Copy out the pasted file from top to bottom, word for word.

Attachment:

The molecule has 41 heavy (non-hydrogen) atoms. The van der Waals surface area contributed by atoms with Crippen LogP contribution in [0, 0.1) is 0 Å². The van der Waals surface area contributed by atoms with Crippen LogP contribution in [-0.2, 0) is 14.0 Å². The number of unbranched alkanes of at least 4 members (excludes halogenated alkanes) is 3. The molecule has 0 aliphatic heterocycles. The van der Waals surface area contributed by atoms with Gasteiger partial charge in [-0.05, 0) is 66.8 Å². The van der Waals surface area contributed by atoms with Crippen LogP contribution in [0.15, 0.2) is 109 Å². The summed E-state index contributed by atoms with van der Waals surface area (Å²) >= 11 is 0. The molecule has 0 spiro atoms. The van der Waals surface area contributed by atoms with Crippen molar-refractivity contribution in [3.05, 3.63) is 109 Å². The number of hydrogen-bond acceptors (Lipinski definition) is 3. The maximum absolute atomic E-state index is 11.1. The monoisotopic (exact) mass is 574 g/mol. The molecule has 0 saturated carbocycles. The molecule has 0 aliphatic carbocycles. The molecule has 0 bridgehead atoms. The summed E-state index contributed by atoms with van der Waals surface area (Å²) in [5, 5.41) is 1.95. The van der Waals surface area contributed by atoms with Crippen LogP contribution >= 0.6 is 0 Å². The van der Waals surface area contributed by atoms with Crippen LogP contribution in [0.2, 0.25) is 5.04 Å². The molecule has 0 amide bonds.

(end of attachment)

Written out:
The molecule has 41 heavy (non-hydrogen) atoms. The van der Waals surface area contributed by atoms with Crippen LogP contribution in [0, 0.1) is 0 Å². The van der Waals surface area contributed by atoms with Crippen LogP contribution in [-0.2, 0) is 14.0 Å². The number of unbranched alkanes of at least 4 members (excludes halogenated alkanes) is 3. The molecule has 0 aliphatic heterocycles. The van der Waals surface area contributed by atoms with Gasteiger partial charge in [-0.05, 0) is 66.8 Å². The van der Waals surface area contributed by atoms with Crippen LogP contribution in [0.15, 0.2) is 109 Å². The summed E-state index contributed by atoms with van der Waals surface area (Å²) >= 11 is 0. The molecule has 0 spiro atoms. The van der Waals surface area contributed by atoms with Crippen molar-refractivity contribution in [3.05, 3.63) is 109 Å². The number of hydrogen-bond acceptors (Lipinski definition) is 3. The maximum absolute atomic E-state index is 11.1. The monoisotopic (exact) mass is 574 g/mol. The molecule has 0 saturated carbocycles. The molecule has 0 aliphatic carbocycles. The molecule has 0 bridgehead atoms. The summed E-state index contributed by atoms with van der Waals surface area (Å²) in [5, 5.41) is 1.95. The van der Waals surface area contributed by atoms with Crippen LogP contribution >= 0.6 is 0 Å². The van der Waals surface area contributed by atoms with Crippen LogP contribution in [0.2, 0.25) is 5.04 Å². The molecule has 0 amide bonds.